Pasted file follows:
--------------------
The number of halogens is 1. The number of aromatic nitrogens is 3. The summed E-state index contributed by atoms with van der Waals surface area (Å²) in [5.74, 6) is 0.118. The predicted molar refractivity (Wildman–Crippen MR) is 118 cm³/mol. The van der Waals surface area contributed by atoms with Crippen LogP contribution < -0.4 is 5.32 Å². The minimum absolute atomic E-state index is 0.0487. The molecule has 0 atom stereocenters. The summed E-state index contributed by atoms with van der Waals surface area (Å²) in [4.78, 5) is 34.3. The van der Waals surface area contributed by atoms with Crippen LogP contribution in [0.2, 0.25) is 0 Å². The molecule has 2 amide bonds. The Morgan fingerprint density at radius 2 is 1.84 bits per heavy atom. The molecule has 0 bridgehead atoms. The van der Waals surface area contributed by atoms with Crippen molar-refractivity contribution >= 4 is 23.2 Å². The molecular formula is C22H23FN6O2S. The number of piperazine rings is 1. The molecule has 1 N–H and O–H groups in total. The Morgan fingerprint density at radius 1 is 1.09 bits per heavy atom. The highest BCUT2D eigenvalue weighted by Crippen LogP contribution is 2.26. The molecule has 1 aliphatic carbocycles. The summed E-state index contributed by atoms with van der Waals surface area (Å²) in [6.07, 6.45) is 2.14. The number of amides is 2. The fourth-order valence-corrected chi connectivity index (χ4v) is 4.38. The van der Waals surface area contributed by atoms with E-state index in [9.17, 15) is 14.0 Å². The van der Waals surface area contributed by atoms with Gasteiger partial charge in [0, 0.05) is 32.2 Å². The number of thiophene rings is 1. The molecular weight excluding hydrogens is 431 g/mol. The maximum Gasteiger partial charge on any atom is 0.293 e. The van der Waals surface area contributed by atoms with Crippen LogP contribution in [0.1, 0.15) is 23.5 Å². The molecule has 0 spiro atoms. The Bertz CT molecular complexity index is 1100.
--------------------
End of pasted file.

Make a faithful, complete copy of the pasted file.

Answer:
The number of halogens is 1. The number of aromatic nitrogens is 3. The summed E-state index contributed by atoms with van der Waals surface area (Å²) in [5.74, 6) is 0.118. The predicted molar refractivity (Wildman–Crippen MR) is 118 cm³/mol. The van der Waals surface area contributed by atoms with Crippen LogP contribution < -0.4 is 5.32 Å². The minimum absolute atomic E-state index is 0.0487. The molecule has 0 atom stereocenters. The summed E-state index contributed by atoms with van der Waals surface area (Å²) in [4.78, 5) is 34.3. The van der Waals surface area contributed by atoms with Crippen LogP contribution in [0.2, 0.25) is 0 Å². The molecule has 2 amide bonds. The Morgan fingerprint density at radius 2 is 1.84 bits per heavy atom. The molecule has 0 bridgehead atoms. The van der Waals surface area contributed by atoms with Crippen molar-refractivity contribution >= 4 is 23.2 Å². The molecular formula is C22H23FN6O2S. The number of piperazine rings is 1. The molecule has 1 N–H and O–H groups in total. The Morgan fingerprint density at radius 1 is 1.09 bits per heavy atom. The highest BCUT2D eigenvalue weighted by Crippen LogP contribution is 2.26. The molecule has 1 aliphatic carbocycles. The summed E-state index contributed by atoms with van der Waals surface area (Å²) in [6.07, 6.45) is 2.14. The number of amides is 2. The fourth-order valence-corrected chi connectivity index (χ4v) is 4.38. The van der Waals surface area contributed by atoms with E-state index in [9.17, 15) is 14.0 Å². The van der Waals surface area contributed by atoms with Gasteiger partial charge in [0, 0.05) is 32.2 Å². The number of thiophene rings is 1. The molecular weight excluding hydrogens is 431 g/mol. The maximum Gasteiger partial charge on any atom is 0.293 e. The van der Waals surface area contributed by atoms with Crippen LogP contribution in [0.1, 0.15) is 23.5 Å². The molecule has 0 spiro atoms. The Bertz CT molecular complexity index is 1100.